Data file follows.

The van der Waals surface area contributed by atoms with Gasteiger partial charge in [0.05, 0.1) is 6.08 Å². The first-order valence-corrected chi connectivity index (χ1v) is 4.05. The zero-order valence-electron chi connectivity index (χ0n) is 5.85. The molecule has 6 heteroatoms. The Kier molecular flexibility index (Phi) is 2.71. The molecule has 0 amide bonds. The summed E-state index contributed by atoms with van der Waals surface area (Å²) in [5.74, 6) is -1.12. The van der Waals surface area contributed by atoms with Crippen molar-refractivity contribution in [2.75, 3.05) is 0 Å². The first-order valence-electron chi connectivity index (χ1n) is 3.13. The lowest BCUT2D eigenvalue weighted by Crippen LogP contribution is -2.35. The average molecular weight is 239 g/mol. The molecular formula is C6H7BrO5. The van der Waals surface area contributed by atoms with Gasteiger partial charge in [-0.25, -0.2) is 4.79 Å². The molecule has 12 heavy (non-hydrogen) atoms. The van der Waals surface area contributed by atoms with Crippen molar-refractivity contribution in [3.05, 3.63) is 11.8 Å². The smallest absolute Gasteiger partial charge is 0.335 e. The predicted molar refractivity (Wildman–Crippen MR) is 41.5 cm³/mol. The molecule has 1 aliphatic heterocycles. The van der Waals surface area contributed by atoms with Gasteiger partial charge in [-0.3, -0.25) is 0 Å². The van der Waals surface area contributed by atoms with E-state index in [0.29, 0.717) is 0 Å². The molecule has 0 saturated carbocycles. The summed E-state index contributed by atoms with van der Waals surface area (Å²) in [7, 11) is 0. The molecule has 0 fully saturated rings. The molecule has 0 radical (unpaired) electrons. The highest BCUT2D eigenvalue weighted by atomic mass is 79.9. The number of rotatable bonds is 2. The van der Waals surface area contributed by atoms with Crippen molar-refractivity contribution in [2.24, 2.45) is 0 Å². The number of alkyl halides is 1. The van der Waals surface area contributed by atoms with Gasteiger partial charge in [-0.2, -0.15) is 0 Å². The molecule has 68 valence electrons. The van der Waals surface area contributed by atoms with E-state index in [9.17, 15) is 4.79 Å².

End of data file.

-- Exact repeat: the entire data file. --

The van der Waals surface area contributed by atoms with Gasteiger partial charge in [0.05, 0.1) is 6.08 Å². The first-order valence-corrected chi connectivity index (χ1v) is 4.05. The zero-order valence-electron chi connectivity index (χ0n) is 5.85. The molecule has 6 heteroatoms. The Kier molecular flexibility index (Phi) is 2.71. The molecule has 0 amide bonds. The summed E-state index contributed by atoms with van der Waals surface area (Å²) in [5.74, 6) is -1.12. The van der Waals surface area contributed by atoms with Crippen molar-refractivity contribution in [2.75, 3.05) is 0 Å². The first-order valence-electron chi connectivity index (χ1n) is 3.13. The lowest BCUT2D eigenvalue weighted by Crippen LogP contribution is -2.35. The average molecular weight is 239 g/mol. The molecular formula is C6H7BrO5. The van der Waals surface area contributed by atoms with Gasteiger partial charge in [-0.25, -0.2) is 4.79 Å². The molecule has 12 heavy (non-hydrogen) atoms. The van der Waals surface area contributed by atoms with Crippen molar-refractivity contribution in [3.05, 3.63) is 11.8 Å². The smallest absolute Gasteiger partial charge is 0.335 e. The predicted molar refractivity (Wildman–Crippen MR) is 41.5 cm³/mol. The molecule has 1 aliphatic heterocycles. The van der Waals surface area contributed by atoms with Gasteiger partial charge in [-0.3, -0.25) is 0 Å². The van der Waals surface area contributed by atoms with E-state index in [0.29, 0.717) is 0 Å². The molecule has 0 saturated carbocycles. The summed E-state index contributed by atoms with van der Waals surface area (Å²) in [7, 11) is 0. The molecule has 0 fully saturated rings. The molecule has 0 radical (unpaired) electrons. The highest BCUT2D eigenvalue weighted by atomic mass is 79.9. The number of rotatable bonds is 2. The van der Waals surface area contributed by atoms with Crippen molar-refractivity contribution in [2.24, 2.45) is 0 Å². The number of alkyl halides is 1. The van der Waals surface area contributed by atoms with Gasteiger partial charge in [-0.2, -0.15) is 0 Å². The molecule has 68 valence electrons. The van der Waals surface area contributed by atoms with E-state index in [9.17, 15) is 4.79 Å².